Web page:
Most First Jersey employees who contributed to Bell declined comment when contacted by The Inquirer. When asked why he gave $1,000 to Bell, Mark Sottile, a First Jersey salesman in Atlanta, said: "I don't want to be discourteous, but I think you should get answers from the New York office."
In an interview, Brennan, who lives in New Jersey and has raised funds for political candidates for nearly a decade, said that he encouraged his colleagues and employees to contribute to Bell's campaign, but he denied that any salesman's contribution was funded by First Jersey.
"I don't believe that happened," Brennan said of those accusations. ''Certainly no person who has any sense of responsibility or any sense of loyalty to me would indeed do something like that. First of all, it wasn't necessary. It wasn't something that we needed to do. You don't do it. And it's wrong. And it's a known wrong. It's not something that's ambiguous. It's crystal clear."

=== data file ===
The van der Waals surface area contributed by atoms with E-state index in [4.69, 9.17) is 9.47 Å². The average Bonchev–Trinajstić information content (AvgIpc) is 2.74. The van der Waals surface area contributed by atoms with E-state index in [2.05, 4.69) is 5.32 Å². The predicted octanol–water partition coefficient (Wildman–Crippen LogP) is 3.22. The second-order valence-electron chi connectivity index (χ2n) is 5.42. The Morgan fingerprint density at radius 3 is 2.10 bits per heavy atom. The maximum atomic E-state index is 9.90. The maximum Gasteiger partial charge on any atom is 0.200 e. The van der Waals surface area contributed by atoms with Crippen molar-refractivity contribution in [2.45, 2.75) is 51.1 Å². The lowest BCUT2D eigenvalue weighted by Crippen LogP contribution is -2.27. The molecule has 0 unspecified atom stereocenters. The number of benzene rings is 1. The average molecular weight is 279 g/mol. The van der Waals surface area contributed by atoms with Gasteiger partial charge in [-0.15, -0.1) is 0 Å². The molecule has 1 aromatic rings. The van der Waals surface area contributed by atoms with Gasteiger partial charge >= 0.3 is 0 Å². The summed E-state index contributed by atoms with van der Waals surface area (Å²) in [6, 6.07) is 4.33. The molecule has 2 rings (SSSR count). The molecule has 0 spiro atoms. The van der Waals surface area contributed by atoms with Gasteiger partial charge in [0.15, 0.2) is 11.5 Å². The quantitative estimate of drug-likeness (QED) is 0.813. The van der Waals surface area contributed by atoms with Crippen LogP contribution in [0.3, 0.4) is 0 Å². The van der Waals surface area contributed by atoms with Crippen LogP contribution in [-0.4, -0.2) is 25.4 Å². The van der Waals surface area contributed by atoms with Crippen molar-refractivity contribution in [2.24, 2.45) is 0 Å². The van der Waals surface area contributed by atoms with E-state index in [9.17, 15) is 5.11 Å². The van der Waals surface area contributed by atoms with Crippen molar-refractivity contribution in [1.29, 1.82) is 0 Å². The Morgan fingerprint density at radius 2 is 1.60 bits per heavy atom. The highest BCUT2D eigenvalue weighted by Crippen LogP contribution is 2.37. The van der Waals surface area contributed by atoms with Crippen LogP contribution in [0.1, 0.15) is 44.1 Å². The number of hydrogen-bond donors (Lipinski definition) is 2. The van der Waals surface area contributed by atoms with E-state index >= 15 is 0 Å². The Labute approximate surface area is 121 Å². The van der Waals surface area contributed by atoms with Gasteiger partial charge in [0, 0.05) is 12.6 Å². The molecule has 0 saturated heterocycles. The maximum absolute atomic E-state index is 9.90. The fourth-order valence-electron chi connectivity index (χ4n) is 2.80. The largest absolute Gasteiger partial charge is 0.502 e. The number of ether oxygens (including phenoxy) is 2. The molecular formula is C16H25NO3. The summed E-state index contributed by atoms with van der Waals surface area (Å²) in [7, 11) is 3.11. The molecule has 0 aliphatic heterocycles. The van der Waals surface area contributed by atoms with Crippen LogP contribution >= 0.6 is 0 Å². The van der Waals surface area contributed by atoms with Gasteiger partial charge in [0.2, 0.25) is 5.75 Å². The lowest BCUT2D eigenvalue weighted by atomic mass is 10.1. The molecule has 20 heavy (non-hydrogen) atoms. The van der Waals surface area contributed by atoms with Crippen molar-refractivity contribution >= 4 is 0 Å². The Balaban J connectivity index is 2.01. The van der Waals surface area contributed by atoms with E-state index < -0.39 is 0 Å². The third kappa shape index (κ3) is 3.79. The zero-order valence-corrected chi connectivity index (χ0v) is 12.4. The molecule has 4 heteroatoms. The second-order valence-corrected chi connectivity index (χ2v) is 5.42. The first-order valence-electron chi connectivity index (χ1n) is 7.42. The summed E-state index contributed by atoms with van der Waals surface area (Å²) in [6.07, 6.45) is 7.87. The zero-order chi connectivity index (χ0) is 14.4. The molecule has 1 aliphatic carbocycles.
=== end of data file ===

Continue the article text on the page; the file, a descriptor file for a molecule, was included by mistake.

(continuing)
In addition, Brennan said that after the contributions from First Jersey employees were received, he sent those employees statements to sign and return to him that stated that the contributions were "voluntary" and were made out of personal funds. "My support of Jeff Bell was not in any way related to or effected by my employment with First Jersey Securities, Inc.," the statement reads. He said those statements were distributed to avoid the kind of questions that are now being raised about the contributions.